A subpoena is a document issued by a court that orders a person or entity to produce physical evidence or testify in connection with a pending case. It doesn’t allege that the recipient has done anything that might be against the law. It’s merely a way of compelling a person who might have information about a case to court or another location to testify or produce evidence. The subpoena sets forth when and where specific evidence is to be produced or when and where a person is required to testify in a case.
Types of subpoenas
There are generally two types of subpoenas. The first is a subpoena ad testificandum that requires a person to present himself or herself and testify in a court proceeding. The second type is a subpoena duces tecum for production of physical evidence. Physical evidence might include records, documents, computer files or the like. A subpoena duces tecum does not require actual testimony.
Subpoena in a civil case
If a subpoena is issued in a civil case, production of evidence or testimony might be for a deposition that is held outside of court at an attorney’s or court reporter’s office. It might also be issued for testimony in court in front of a judge or jury.
Subpoena in a criminal case
A subpoena in a criminal court will require the person served with it to appear in court. It might also require him or her to produce certain physical evidence in court.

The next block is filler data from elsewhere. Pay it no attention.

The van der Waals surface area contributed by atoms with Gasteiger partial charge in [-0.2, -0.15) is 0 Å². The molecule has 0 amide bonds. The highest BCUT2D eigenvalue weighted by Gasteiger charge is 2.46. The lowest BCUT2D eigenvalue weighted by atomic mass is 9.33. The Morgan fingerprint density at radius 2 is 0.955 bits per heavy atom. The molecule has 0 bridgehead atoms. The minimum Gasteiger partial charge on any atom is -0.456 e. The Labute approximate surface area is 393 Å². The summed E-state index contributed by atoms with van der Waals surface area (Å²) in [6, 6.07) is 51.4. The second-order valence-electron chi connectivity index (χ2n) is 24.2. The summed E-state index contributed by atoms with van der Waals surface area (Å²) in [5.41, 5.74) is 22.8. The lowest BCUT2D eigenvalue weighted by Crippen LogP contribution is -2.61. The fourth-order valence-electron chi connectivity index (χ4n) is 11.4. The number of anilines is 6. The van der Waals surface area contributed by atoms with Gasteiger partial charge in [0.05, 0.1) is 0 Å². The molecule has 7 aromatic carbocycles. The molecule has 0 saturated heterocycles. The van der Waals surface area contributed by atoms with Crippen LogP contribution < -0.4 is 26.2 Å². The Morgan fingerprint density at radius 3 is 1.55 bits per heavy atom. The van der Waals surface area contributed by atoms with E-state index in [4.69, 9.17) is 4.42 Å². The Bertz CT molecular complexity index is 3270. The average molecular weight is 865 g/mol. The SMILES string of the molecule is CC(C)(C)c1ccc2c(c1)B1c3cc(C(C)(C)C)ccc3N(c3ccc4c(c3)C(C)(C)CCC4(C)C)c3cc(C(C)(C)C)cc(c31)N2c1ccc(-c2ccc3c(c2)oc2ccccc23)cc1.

Content of a subpoena
A validly issued subpoena should contain certain specific information. A careful examination will reveal:
Service of a subpoena
A subpoena can be served by any deputy, a licensed process server or any person over the age of 18. A copy of the original subpoena is what is actually served. A witness fee plus mileage allowance is ordinarily required to accompany the subpoena.
Failure to appear
Failure to appear as commanded by a subpoena can result in being held in contempt of court and a jail sentence. Compensation fees to any parties who were damaged by a failure might also be awarded. A judge might also order the county sheriff to take the person who failed to appear into custody to be brought before him or her.
Motions in connection with subpoenas
There are times when a person who was served with a subpoena might want to modify it or fix its conditions. It might even be objected to it in its entirety. If the subpoena requires a court appearance, the law requires the person to act promptly pursuant to a motion in the court where the subpoena is returnable. If it’s not returnable in a court, any request to modify it, fix its conditions or quash it must first be discussed with the person who issued it. If an accord can’t be reached on a subpoena that is not returnable in court, any motion to modify it, fix its conditions or quash it is required to be heard in court. Courts are allowed to impose reasonable conditions in granting or denying a motion to modify or quash a subpoena.
If you or your business have been served with a subpoena that you object to, note the date and time of service along with how it was served, and contact our offices right away so that prompt action can be taken to preserve your objections and defenses. There are limits to subpoena power, and courts take those abuses of those limits seriously. You can contact us at any one of our three offices, and we can arrange for a free consultation and evaluation. We’ll then advise you of your options. The law requires you to make any objections to a subpoena promptly, so contact us right away at 888-997-2152.
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